Playwright: Thomas Gibbons . At: TimeLine Theatre, 615 W. Wellington . Phone: 773-281-8463; $25-$35. Runs through: Dec. Photo by Lara Goetsch
What shocks you first is the size. A square no larger than modest tool shed, marked in the dirt by four pegs and a length of rope: This was where nine—nine!—of George Washington's slaves lived. The Father of Our Country, icon of all that is good and noble and just about the American Way, stored human beings as if they were farm implements. Historic fact: The Washingtons housed nine humans in a dark, dirty enclosure they probably would have considered unfit quarters for their horses.
The patch of Pennsylvania earth that was once Washington's slave quarters is at the core of Thomas Gibbons' didactic drama A House With No Walls. Don't let that latter 'D' word scare you. Yes, this is a play of speeches and pointedly contrasting points of view.
But Gibbons is a storyteller as much as an articulate voice in the country's unending debates about race, culture and history. Massive, fraught topics each, they are broached in Timeline Theatre's excellent production through interesting characters and a compelling drama.
Directed by Louis Contey, the issues in Gibbons' work don't overwhelm the story or sink the dialogue. Instead, a top-drawer ensemble navigates multiple centuries and dueling points of view in disparate worlds that range from the rarefied halls of academia to raucous rallies on National Park sites. Moreover, the play comes filtered through an engrossing, real-life contemporary context. Gibbons based the piece on a series of events that started in 2000, when the National Parks Service began construction on the multi-million dollar Liberty Bell Center. The planned shrine to liberty was mere feet from the spot where Washington had his slave quarters.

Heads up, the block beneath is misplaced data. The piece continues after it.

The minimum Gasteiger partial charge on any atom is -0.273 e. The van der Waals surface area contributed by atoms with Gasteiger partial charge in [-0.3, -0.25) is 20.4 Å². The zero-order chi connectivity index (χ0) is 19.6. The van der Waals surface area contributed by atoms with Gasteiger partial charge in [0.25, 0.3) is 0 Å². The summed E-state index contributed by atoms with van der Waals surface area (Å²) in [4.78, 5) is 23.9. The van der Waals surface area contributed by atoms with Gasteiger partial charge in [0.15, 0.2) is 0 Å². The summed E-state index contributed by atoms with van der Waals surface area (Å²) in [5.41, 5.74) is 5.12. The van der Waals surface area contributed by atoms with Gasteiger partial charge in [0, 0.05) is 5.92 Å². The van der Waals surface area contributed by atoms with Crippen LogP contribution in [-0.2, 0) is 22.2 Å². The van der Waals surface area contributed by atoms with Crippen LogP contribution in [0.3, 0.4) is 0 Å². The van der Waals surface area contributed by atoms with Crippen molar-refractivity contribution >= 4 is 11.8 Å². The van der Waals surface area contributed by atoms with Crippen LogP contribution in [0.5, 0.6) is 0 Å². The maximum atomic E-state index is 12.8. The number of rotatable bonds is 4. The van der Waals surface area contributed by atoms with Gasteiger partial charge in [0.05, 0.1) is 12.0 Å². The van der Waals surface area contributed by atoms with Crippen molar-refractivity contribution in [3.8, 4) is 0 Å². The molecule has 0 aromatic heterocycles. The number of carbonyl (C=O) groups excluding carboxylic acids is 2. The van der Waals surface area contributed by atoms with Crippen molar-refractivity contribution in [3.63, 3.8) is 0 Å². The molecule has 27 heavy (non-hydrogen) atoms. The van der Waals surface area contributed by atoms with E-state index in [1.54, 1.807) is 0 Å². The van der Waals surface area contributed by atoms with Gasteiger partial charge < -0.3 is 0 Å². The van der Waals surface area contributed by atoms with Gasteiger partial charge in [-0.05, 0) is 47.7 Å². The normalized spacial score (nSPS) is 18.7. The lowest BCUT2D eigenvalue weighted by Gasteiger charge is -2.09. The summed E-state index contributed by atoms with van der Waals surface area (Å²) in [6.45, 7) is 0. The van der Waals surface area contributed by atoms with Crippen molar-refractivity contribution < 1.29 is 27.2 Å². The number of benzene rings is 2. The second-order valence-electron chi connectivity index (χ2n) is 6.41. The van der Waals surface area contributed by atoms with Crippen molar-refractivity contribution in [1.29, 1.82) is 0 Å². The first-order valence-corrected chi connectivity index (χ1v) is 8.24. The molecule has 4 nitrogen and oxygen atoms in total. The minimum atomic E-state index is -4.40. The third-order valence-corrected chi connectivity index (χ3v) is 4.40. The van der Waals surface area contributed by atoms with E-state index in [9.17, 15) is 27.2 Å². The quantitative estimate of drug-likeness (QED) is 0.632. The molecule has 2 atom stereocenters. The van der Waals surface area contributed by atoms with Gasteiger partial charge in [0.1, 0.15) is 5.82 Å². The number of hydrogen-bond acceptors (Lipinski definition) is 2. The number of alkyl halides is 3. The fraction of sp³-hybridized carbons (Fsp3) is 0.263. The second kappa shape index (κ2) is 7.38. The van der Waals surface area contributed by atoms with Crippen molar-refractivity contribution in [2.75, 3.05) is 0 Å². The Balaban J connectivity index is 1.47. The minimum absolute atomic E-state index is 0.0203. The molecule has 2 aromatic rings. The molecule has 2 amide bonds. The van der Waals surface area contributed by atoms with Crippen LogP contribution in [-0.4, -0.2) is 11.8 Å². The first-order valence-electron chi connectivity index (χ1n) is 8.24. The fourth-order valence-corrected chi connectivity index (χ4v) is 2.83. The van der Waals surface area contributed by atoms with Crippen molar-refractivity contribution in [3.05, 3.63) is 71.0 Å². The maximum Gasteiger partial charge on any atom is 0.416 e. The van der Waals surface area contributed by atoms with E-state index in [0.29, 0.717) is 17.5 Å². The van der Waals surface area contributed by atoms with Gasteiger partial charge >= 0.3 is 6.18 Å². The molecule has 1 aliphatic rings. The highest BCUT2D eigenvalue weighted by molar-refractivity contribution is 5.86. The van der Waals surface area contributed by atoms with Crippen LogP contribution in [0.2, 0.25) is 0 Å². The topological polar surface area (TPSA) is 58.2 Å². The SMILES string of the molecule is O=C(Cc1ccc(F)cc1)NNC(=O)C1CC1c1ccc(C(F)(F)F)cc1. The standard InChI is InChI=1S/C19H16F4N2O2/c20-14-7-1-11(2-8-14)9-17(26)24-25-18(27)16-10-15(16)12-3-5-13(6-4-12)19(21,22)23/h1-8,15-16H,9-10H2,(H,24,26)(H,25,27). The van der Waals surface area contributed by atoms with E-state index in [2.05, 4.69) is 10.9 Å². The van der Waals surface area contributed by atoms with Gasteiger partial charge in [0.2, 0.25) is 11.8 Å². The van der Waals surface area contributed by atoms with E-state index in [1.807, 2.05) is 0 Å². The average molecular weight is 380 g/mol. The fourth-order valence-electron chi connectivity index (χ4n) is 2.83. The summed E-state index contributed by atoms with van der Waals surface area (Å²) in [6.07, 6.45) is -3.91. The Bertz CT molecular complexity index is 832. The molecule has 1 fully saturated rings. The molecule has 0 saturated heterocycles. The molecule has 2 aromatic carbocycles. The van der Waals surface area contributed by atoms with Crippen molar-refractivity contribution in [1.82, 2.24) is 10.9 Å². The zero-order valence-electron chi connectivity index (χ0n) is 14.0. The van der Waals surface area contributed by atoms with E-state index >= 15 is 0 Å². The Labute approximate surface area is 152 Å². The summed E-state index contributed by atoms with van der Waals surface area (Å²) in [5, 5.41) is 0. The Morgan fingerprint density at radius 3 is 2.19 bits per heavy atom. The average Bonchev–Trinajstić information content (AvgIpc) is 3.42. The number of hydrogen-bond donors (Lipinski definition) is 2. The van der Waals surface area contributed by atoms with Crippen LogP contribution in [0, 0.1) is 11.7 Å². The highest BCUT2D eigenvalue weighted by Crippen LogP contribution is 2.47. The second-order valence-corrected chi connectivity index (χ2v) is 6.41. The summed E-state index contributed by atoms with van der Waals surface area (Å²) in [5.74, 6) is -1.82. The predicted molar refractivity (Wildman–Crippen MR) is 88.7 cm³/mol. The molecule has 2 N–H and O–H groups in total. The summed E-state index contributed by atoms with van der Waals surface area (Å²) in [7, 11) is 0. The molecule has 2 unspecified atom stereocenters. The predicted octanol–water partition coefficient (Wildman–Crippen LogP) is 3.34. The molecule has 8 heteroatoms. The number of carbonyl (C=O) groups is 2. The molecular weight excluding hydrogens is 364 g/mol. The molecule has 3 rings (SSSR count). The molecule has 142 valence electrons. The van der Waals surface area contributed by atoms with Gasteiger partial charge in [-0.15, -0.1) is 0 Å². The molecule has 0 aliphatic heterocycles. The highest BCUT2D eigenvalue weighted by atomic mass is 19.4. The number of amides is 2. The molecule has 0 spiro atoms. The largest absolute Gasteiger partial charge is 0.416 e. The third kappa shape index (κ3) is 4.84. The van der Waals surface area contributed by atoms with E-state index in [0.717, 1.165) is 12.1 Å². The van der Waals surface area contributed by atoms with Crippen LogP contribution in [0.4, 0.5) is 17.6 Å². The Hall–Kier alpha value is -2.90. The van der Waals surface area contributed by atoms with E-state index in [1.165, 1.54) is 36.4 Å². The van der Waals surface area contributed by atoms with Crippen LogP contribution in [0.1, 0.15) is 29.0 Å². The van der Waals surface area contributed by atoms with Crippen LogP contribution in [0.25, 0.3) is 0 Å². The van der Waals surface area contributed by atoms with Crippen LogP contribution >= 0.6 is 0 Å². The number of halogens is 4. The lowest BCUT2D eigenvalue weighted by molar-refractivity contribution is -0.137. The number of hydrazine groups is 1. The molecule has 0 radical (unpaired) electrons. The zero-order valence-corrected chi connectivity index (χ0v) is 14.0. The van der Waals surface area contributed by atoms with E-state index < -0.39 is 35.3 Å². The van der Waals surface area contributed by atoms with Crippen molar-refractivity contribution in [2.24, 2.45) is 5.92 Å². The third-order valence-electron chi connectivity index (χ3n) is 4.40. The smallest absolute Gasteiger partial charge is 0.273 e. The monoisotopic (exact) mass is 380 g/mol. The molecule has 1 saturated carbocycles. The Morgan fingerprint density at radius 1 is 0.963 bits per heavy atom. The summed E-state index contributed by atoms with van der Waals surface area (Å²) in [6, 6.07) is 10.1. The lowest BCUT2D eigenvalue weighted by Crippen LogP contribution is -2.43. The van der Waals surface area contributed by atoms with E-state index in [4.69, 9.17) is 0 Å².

As Timeline's meticulous dramaturge Aaron Carter notes in a richly detailed lobby display, a firestorm of controversy ignited over the Liberty Bell Center, a 'conjunction of liberty and slavery on the same site.' Black activists passionately argued that visitors to the 'Heaven of Liberty' museum first cross an exhibit clearing noting the 'hell of slavery.' Opposing factions just as vehemently decried the 'multi-culturalists ' who were 'high-jacking' plans for the Center.
Gibbons even-handedly dramatizes both perspectives. 'America, Land of the Brave, Land of the Slave,' shouts Salif Camara ( A.C. Smith, in a firecracker of a performance ) , an uncompromising voice for 'avenging the ancestors.' His equally well-written counterpart is Black conservative Cadence Lane ( a formidably regal yet wholly human Amber Starr Friendly ) , an author demonized for writing against affirmative action, among other minority-based 'liberal' causes.
Gibbons layers the modern-day action the post-Colonial world of 1796, as Washington slave Oney Judge ( Leslie Ann Sheppard ) is forced to reckon with a hard, horrible truth about her beloved master and make a wrenching sacrifice for her own freedom. Intriguingly, Oney and Cadence are so much alike they could be sisters were they not separated by generations.
Director Contey gracefully negotiates multiple eras and places. Regardless of time and place, however, those roped-off pegs are never out of sight, remnants of a house with no walls, where nine people lived and their owners could come and go as they pleased.